Iftikhar Choudharys Judicial Activism and the Pakistani state: Time for a rethink?

    While Choudhary’s judicial activism did restore a degree of sanity to Pakistan, it came at the expense of other institutions and created an imbalance of power. Pakistan, to become a normal state, at peace with itself and the world at large, may not need institutional tinkering but a wholesale rejigging of its institutional superstructure and substructure.

    December 18, 2013

    Gen. Raheel Sharif: Chief Has Changed, Army Remains the Same

    A lot has being made of Prime Minister Nawaz Sharif taking his time to select the next army chief and signalling civilian supremacy by picking the number three in the seniority list. Whether Gen Raheel Sharif will remain subservient to civilian authority because ‘Pakistan has changed’ and ‘democracy is here to stay’ remains to be seen.

    December 03, 2013

    Ayan Asked: Why India is averse to UNMOGIP? Does it give Pakistan a moral high ground on the LoC issue?

    Vivek Chadha replies: The UNMOGIP was established after the cessation of hostilities in 1949. It was mandated to monitor the ceasefire between India and Pakistan. However, the mission lost its relevance after the 1972 Shimla Agreement, wherein both India and Pakistan agreed to resolve their differences bilaterally. Pakistan has since gone back on this Agreement and has time and again referred to the UN resolution of 1948 and 1949. It has also attempted to internationalise the Kashmir issue at every possible bilateral and multilateral forum. Pakistan’s reference to UNMOGIP, therefore, should be seen in this context.

    The recent incidents on the LoC are related to Pakistan's strategy to push in terrorists to create disturbance inside J&K. Its actions on the LoC are a direct attempt at inciting violence, despite no instance of provocation from India. Therefore, India reserves the right to take suitable military measures to ensure both the territorial integrity of the country and safety of its people. This reality is well recognised internationally and Pakistan is clearly seen as the perpetrator of terrorism. In this context, India's handling of the issue has led to its recognition as a mature power vis-à-vis Pakistan, which is seen as the jehadi factory not only against India but all liberal societies in the world.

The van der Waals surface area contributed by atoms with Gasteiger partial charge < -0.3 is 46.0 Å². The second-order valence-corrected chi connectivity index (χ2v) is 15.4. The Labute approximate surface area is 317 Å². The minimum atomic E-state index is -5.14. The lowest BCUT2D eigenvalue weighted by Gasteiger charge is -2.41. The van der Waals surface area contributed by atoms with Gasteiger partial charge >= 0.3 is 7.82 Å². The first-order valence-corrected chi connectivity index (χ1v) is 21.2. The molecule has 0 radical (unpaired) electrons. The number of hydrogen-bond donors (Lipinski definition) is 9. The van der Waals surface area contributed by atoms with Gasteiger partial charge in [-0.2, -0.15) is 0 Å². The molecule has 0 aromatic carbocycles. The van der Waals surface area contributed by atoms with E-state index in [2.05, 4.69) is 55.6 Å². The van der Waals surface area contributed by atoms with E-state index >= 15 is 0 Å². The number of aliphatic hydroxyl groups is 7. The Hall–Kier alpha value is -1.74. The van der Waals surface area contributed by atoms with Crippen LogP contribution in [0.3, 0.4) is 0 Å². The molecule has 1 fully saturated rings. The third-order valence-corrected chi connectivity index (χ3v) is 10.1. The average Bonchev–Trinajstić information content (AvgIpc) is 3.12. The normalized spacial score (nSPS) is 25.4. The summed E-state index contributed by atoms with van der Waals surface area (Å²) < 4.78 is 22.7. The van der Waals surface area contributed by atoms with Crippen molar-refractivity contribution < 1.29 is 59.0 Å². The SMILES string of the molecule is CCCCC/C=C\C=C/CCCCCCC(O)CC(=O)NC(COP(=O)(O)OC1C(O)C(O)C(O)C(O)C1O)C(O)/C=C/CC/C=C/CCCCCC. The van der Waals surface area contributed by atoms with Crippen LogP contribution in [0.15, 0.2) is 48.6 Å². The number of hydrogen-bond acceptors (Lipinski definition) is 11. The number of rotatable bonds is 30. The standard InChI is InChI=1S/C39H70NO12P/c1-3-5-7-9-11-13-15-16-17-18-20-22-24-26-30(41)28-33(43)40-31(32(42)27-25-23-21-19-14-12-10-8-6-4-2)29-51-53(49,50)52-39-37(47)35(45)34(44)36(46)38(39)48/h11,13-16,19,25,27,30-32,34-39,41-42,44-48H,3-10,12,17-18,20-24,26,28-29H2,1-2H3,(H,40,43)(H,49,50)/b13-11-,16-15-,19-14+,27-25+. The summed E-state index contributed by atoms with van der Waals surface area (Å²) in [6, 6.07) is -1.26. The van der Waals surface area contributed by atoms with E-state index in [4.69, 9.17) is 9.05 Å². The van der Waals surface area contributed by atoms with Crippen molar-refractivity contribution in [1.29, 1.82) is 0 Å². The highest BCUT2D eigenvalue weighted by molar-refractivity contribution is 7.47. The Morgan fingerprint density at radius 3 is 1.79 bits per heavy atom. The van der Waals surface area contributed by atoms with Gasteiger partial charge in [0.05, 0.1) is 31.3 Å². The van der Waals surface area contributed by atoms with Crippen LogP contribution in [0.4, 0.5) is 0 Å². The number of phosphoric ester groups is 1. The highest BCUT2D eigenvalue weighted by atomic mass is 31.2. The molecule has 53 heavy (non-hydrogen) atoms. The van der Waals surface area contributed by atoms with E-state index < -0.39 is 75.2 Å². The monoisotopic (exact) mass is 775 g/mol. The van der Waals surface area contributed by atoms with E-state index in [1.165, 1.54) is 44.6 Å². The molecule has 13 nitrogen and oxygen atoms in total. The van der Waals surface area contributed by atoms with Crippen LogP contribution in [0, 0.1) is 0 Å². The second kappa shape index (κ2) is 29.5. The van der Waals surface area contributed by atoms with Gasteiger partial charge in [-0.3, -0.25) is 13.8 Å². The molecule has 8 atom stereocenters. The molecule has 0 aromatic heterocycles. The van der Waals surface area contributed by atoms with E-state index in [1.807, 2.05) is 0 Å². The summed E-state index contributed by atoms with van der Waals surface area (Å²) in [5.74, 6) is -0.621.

Stability and Growth in South Asia

    Stability and Growth in South Asia
    • Publisher: Pentagon Press

    This book examines the forces and processes which have led to relative political stability or unleashed trends in that direction in some countries of South Asia. It also delves into the factors that have stimulated economic growth in some countries, and impeded economic growth in others. Eminent authors from the region examine how far the positive political and economic trends in the region are irreversible or lend themselves to internal convulsions or external influences. There is also a focus on how far inter-state relations within the region have led to stronger intra-regional co-operation, particularly in the economic field.

    • ISBN 978-81-8274-748-7,
    • Price: ₹. 995/-
    • E-copy available

    Diamer Bhasha Dam: Pakistan’s new Achilles heel

    Delayed implementation of the DBD project has led to cynicism and angst amongst the people of Pakistan. In spite the government’s assurance, it is feared that the DBD could meet the same fate as the Kalabagh project which was shelved after getting embroiled in inter-provincial politics.

    October 21, 2013